New Testament Miracles
In the decades of the New Testament Gospels there was a huge break-out of miracles (e.g., Matt 4:23–24; 8:16; 9:35; 12:15; 15:30). (Interestingly John the Baptist performed no miracles–John 10:41.) These surrounded mainly the person of Jesus Christ and His claims to be God in the flesh and Israel’s promised Messiah. Genuine miracles declined in the transition period covered by the Book of Acts, and were gone by the Second Century AD. Thus, the questions: Are miracles needed and occurring today? If they are, or should be, why? And if they are not, why not?
The era of the Gospels began with the gigantic miracle of the virgin conception and birth of Jesus of Nazareth, the entrance of God in the flesh into the temporal order.
This era closed with the most colossal miracle of all human history—the bodily resurrection of Jesus from the dead. This event superseded even the Old Testament touchstone of God’s power toward His people, namely the multiplied miracles associated with the Exodus from Egypt. For example, compare Philippians 3:10 (“the power of His resurrection”) with “redemption/redeemed from the house of slavery,” the index marker of the divine power of Old Testament miracles (Deut 7:8; 9:26; 13:5).
The Ingredients of a Biblical Miracle
The Direct Power of God
A miracle is a direct imposition of God’s omnipotent power into the physical order. This is in distinction from His indirect working through secondary causation (e.g., Psalm 148:8, “Fire and hail, snow and clouds; stormy wind, fulfilling His word”). God’s total relationship to His universe can be understood under four headings: He planned it exhaustively, known as God’s decree; He made it, known as His creation; He upholds it with all its laws, properties, powers and processes, known as His preservation; and He absolutely controls it and brings it to His pre-planned goal, known as His providence. God could not be more personally, self-consciously involved in His universe. The point here is to emphasize the difference between His direct causation (e.g., the miracle of creation) and indirect secondary causation (e.g., using the laws of physical science). God’s direct healing of a congenitally crippled man is a miracle (Acts 3:6–8); God’s healing through medicine or the skills of a medical doctor is a work of providence. As well, God has endowed one’s physical body with amazing healing powers of its own.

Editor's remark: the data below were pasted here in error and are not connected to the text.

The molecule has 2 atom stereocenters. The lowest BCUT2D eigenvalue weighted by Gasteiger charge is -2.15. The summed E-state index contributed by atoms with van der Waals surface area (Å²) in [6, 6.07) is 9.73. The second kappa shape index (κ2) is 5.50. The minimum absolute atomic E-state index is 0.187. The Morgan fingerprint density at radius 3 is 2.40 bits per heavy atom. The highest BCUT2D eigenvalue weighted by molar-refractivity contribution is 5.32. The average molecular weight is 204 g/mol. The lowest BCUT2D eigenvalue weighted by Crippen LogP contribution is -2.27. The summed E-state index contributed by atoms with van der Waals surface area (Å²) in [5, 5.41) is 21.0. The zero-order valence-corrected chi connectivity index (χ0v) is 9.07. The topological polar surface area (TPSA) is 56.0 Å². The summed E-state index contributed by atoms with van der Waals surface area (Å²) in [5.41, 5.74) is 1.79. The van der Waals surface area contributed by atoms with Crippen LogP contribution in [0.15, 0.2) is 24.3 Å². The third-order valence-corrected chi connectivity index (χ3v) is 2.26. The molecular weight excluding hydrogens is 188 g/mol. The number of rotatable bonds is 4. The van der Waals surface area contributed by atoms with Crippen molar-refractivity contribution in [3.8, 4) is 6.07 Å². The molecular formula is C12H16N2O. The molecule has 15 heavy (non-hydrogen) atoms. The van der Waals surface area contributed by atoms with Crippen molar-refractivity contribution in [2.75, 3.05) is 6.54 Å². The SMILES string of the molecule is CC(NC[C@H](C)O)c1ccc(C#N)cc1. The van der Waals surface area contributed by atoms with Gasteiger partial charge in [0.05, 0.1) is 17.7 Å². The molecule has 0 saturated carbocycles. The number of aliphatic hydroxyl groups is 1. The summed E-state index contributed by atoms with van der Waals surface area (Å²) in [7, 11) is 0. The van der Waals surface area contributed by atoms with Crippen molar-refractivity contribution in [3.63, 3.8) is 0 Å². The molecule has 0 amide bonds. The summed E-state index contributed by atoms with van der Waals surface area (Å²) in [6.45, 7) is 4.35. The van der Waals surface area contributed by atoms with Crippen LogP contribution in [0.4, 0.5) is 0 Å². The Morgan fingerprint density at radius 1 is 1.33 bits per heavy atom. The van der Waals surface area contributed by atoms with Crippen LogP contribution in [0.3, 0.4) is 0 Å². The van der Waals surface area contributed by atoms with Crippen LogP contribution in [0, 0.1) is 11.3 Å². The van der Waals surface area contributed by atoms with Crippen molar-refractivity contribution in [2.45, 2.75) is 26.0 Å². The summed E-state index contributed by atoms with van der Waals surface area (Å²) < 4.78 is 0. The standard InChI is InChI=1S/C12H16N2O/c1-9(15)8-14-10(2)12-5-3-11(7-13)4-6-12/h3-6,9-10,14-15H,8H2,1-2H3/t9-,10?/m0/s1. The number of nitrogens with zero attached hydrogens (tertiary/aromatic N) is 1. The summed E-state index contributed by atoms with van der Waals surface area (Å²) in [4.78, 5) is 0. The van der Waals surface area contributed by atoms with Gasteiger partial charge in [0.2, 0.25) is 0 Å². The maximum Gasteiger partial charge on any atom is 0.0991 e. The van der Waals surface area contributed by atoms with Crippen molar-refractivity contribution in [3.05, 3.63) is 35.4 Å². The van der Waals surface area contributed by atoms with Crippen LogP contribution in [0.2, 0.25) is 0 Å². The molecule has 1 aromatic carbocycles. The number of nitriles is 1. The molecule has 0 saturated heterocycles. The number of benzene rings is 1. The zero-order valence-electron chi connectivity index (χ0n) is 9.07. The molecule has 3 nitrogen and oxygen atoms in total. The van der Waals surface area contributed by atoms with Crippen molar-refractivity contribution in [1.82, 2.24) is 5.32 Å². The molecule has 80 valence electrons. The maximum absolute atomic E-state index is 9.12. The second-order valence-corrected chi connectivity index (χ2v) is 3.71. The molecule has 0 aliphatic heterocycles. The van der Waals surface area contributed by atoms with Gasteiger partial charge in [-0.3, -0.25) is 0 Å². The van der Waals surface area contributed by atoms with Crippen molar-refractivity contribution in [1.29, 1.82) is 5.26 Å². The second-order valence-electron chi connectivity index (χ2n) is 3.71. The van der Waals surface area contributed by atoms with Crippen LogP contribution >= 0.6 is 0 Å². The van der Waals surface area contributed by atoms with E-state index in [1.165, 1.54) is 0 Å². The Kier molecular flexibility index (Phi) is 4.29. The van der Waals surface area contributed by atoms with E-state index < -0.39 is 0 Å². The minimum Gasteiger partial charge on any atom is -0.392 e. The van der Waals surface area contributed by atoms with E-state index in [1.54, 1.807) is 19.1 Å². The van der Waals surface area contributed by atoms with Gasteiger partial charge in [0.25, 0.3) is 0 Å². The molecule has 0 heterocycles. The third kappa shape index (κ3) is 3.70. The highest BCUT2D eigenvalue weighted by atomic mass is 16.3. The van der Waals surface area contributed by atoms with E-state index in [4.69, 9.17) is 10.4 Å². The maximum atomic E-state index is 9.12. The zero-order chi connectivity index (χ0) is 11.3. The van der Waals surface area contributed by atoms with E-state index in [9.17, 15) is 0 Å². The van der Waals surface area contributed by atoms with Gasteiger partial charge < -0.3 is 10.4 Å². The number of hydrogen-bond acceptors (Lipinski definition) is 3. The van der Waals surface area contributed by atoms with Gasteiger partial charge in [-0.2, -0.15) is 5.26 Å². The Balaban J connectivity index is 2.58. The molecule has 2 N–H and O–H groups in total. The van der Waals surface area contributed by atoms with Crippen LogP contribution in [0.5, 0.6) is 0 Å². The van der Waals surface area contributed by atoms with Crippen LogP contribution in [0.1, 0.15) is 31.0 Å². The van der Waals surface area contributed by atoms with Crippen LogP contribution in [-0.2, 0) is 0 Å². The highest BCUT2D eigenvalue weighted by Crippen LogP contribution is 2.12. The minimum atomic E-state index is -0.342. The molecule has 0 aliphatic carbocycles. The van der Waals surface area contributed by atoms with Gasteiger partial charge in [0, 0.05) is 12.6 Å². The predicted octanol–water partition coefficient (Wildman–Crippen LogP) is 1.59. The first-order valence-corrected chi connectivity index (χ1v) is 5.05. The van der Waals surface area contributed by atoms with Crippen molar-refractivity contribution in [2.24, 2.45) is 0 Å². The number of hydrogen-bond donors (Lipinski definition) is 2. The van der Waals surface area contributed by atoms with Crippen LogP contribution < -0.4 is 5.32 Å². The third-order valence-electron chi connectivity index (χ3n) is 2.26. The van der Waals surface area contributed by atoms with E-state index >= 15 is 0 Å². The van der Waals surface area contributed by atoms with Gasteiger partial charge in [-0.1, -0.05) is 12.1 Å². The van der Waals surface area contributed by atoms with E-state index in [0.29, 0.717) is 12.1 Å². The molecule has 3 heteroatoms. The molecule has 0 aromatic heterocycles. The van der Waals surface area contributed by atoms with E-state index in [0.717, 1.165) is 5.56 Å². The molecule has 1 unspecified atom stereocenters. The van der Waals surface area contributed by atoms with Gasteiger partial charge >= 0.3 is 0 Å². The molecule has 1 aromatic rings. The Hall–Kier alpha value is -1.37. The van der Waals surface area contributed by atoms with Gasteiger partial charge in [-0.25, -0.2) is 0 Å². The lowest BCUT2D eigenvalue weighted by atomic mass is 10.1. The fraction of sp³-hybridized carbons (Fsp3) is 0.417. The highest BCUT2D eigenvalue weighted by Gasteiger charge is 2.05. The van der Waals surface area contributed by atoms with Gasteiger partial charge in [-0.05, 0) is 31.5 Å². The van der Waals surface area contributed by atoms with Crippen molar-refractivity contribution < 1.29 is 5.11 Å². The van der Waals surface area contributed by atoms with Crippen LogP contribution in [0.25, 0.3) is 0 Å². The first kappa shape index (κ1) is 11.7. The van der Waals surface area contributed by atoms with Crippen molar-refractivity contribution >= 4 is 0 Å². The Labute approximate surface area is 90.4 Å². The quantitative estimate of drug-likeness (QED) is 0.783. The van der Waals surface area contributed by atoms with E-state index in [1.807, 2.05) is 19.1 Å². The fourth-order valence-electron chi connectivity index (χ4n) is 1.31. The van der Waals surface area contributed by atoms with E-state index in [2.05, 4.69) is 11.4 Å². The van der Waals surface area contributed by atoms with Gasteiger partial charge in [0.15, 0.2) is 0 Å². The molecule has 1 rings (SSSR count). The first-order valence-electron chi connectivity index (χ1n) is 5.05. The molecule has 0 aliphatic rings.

In our culture, even among Christians, the word “miracle” is greatly overused. Highly unusual events or even manufactured products are called miracles. This goes from a hair-breadth escape from certain calamity or death, to a financial windfall, to miracle drugs, to a miracle shampoo, to Miracle Whip on Wonder Bread! But if everything is a miracle, nothing is truly a miracle.
Miracles were public, spectacular, verifiable and undeniable. They were not done in isolation or secretive, the majority being of a physical healing nature. A good example is the healing of the crippled man at the temple gate Beautiful (Acts 3:1–8). In utter consternation the rulers and elders of the Jews confessed as a fact that “a noteworthy miracle has taken place through [Peter and John] is apparent to all who live in Jerusalem, and we cannot deny it” (emphasis added) (Acts 4:16; see also vv. 13–14; John 3:2; 11:47–48).
A miracle required a God-appointed interpreter or explainer of what happened, without which its meaning and purpose were not understood. This commentator was usually a prophet, apostle or someone with authoritative special revelation from God. Note the miracle of God testifying to Himself by speaking from a cloud. Some thought it thundered or an angel had spoken; all were wrong. We have the miracle explained for us by the Apostle John via revelation and inspiration of Scripture (John 12:27–30). (In the Old Testament this was the principal role of the prophets, i.e., to tell what God was doing or will do—Amos 3:7–8, “Surely the Lord God does nothing unless He reveals His secret counsel to His servants the prophets. A lion has roared! Who will not fear? The Lord God has spoken! Who can but prophesy?”)
The Purpose of Biblical Miracles: Authentication
The genius of biblical miracles was divine accreditation. They were designed to compel acknowledgment that God was at work attesting a person, message or event. They did not force faith in or acceptance of God. At best they were faith-helping crutches of a sort; they could foster faith but not compel it. God’s intent in a miracle could also be rejected and even blasphemed. And the results could be disastrous, as happened with Moses and Pharaoh at the Exodus from Egypt (Exod 5:1–2; 7:4–5; 9:16; 10:2; 11:3, 7; 14:4, 14–18). This also occurred at the incident of the unpardonable sin (Matt 12:22–32), among others.
Miracles were not meant simply to make the sick and suffering well again, or to feed hungry and thirsty people. Nor were they pre-evangelistic tools to attract a crowd and a wider hearing for the message. These were very delightful side benefits, to be sure. But because of their rather unique form and narrow teaching intent (i.e., divine authentication), God kept miracles to a relatively few in number. In the big picture, there is a real sense that God was somewhat stingy with His miracles lest people became complacent about them, take them for granted, or consider them as handy utilities for their own personal ends (e.g., Simon Magus, Acts 8:9–13, 18–21).
Rolland McCune served as professor of systematic theology at Detroit Baptist Theological Seminary from 1981 to 2009, during which time he also served as president of the seminary for 10 years and dean of the faculty for 6 years. This article was originally posted to DBTS’s blog, and is reposted here by permission.